PGA and SAG Awards: What to Watch for

THR's awards columnist explains why he thinks Saturday night will be a big night for 'La La Land,' while Sunday night will clarify which film will pose the biggest challenge to it in the Oscar race.
Courtesy of Lionsgate; A24; Roadside Attractions
From left: 'La La Land,' 'Moonlight,' 'Manchester by the Sea'

The final round of voting for the 89th Oscars doesn't begin until Feb. 13, but its outcome could be shaped by the two major awards shows that will take place this weekend: the 28th Producers Guild of America Awards on Saturday night at the Beverly Hilton and the 23rd Screen Actors Guild Awards on Sunday night at the Shrine Auditorium.

The PGA Awards is the first major awards ceremony of the season at which winners are determined by people who actually make movies, and therefore often serve as a bellwether for the others that follow — you may recall that The Hurt Locker, The King's Speech and Birdman, among other recent best picture winners, had lost out at the Critics' Choice and Golden Globe awards, among others, and only saw their fortunes turn around at and after the PGA Awards.

This isn't coincidental. The number of PGA voters and the number of Academy members is almost exactly the same (both right around 7,000). The PGA Awards and the Oscars are among the few contests that use the same quirky preferential balloting system (they both adopted it eight years ago as part of an effort to honor "consensus choices"). And, because the final round of Oscar voting hasn't yet started, the results of the PGA Awards can influence Academy members' ballots.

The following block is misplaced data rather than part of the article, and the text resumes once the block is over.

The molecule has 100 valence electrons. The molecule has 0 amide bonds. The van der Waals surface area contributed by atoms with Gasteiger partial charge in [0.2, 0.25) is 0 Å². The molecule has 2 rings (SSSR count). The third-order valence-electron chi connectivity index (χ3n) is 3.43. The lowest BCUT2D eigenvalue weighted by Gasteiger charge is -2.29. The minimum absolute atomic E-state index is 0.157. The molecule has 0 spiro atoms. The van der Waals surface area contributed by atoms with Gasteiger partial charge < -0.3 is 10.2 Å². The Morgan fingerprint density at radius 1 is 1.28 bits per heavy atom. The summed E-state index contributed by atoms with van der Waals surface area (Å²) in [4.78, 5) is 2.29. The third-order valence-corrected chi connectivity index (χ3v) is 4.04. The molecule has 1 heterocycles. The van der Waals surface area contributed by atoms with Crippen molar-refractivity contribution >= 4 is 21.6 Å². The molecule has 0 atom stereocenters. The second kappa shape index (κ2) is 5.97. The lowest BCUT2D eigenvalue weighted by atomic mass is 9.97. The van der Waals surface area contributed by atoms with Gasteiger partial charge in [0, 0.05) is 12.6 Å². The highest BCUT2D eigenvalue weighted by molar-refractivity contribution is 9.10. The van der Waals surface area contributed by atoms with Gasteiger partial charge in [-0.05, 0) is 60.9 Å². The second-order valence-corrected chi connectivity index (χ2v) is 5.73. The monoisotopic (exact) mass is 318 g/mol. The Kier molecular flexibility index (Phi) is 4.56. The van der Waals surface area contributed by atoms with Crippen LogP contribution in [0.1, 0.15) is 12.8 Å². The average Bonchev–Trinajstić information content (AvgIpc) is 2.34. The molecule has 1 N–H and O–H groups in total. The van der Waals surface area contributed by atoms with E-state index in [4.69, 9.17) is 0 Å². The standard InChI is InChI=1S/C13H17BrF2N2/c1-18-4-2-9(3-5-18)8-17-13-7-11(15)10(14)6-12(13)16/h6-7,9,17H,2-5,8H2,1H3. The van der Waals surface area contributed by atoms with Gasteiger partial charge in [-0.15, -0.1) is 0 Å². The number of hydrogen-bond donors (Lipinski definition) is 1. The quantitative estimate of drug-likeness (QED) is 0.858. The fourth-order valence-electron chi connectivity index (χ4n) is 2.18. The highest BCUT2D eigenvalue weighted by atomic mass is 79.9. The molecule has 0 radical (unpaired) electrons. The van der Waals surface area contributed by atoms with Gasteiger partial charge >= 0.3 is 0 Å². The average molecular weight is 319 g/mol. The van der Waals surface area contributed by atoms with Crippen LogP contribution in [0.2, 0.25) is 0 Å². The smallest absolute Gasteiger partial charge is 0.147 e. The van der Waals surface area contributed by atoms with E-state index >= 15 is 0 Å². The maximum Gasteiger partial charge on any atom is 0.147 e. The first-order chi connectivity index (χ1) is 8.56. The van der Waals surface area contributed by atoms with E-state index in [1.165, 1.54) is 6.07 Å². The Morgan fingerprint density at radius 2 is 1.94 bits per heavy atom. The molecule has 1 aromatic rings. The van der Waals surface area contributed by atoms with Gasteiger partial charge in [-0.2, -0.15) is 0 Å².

An impressive 19 of the 27 winners (or 70%) of the PGA's highest honor, the Darryl F. Zanuck Award, went on to win best picture — but one of the eight discrepancies came last year, when the PGA picked The Big Short while the Academy opted for Spotlight.

This year, the PGA nominated for its top prize all nine films that were nominated for the best picture Oscar — Arrival, Fences, Hacksaw Ridge, Hell or High Water, Hidden Figures, La La Land, Lion, Manchester by the Sea, Moonlight — plus one that the Academy passed over, Deadpool. (The PGA guarantees 10 nominees; the Academy allows anywhere from five to 10.)

The widespread assumption is that La La Land will take home the Zanuck, since the original musical has dominated the nominations and/or awards just about everywhere else — but I urge caution. While La La Land has been not only well reviewed, but also a hit at the box office (important criteria for producers), only one musical in history ever has been awarded this prize (Chicago, 14 years ago). And La La Land's producers, while unquestionably respected, are two relatively young guys with only a handful of credits to their name (Jordan Horowitz and Fred Berger) and a veteran better known for his work on Broadway than in Hollywood (Marc Platt).

Meanwhile, Moonlight, which is thought to be La La Land's greatest threat, was produced by Plan B, the production company run by Brad Pitt, Jeremy Kleiner and Dede Gardner, whom the PGA has honored with this prize in two of the last three years (for 2013's 12 Years a Slave and 2015's The Big Short).

Other past Zanuck winners in the running this year include Fences' Scott Rudin (2007's No Country for Old Men) and Lion's Iain Canning and Emile Sherman (2010's The King's Speech). The producing teams of several other nominees include big names not normally associated with producing — Denzel Washington for Fences, Matt Damon for Manchester by the Sea, Ryan Reynolds for Deadpool, Pharrell Williams for Hidden Figures — as did several past Zanuck winners — 1990's Dances With Wolves (Kevin Costner), 2012's Argo (Ben Affleck and George Clooney) and both 12 Years a Slave and The Big Short (Pitt). And, more often than not, the Zanuck winner's producing team includes the director, which, of this year's nominees, only Hidden Figures (Ted Melfi) can boast.